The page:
raptor5 said:
If DO wasn't your first choice go foriegn that way you won't be a disgruntled DO student that bitches about every OMM class. Not saying you would but I see it all the time and I have heard some say that they wish they would have picked Ross or SGU b/c they hate OMM.
Well that's interesting. My best friend is an MS-II at SGU and he has a lot of friends who wished they had gone the DO route. I guess the grass is always greener on the other side.
 

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My recommendation would be to get an MD even if you have to go foreign. Whether it is warranted or not, there is a stigma attached to the DO degree, especially in surgical and subspecialty programs.
If you believe there is a stigma go MD. If the stigma bothers you go MD. The people that believe there is a stigma only perpetuate it b/c of their own insecurities.
 

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Of course, there's absolutely no stigma in getting a Caribbean MD degree.

:rolleyes:

I guess this debate will never go away.

Caribbean MDs will always be able to point at some graduates and say "See?! Those guys made it...so can I!!"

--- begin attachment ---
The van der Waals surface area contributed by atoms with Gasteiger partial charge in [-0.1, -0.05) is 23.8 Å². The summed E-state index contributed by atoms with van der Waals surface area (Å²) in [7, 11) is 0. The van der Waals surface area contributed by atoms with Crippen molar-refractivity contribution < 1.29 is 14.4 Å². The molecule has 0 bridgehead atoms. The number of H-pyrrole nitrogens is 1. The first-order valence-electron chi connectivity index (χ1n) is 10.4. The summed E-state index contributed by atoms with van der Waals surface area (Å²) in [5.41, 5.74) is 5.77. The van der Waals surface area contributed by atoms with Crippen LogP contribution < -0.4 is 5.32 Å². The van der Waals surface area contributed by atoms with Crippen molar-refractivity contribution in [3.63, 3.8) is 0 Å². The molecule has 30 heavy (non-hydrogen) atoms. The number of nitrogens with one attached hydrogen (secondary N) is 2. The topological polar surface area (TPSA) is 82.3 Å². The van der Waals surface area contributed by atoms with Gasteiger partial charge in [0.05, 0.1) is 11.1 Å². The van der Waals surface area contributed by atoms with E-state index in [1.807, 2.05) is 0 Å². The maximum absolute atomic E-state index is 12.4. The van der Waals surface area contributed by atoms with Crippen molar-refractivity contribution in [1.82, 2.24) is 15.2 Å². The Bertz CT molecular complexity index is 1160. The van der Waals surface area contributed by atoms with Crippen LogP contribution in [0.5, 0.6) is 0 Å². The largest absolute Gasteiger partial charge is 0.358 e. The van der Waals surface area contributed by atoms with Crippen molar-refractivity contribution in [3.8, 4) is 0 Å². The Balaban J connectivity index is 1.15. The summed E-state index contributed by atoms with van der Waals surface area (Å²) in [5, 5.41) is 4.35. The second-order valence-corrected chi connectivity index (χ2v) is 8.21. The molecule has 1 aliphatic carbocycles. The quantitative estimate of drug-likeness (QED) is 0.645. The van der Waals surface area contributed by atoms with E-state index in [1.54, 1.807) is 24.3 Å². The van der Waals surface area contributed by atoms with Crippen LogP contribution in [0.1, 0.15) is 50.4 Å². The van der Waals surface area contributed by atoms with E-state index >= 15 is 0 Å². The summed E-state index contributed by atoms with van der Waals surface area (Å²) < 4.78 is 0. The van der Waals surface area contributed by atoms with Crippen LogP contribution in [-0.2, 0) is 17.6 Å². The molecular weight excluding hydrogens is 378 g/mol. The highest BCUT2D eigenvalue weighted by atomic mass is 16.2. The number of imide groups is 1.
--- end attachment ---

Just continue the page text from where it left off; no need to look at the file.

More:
US DOs will always be able to point at some graduates and say "See?! Those guys made it...so can I!!"

I don't care how many SGU or Ross or DO graduates were successful in the match. If your GPA is low because you're lazy and not academically inclined, if your MCAT sucks because you can't take a standardized test to save your life, if all you're doing is getting a medical degree to satisfy your parents or your ego, it doesn't matter if the entire SGU graduating class matches in neurosurgery, you probably WILL NOT MAKE IT.

Stop looking at the degrees or the match lists and start looking at yourself.
 

Shinken

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raptor5 said: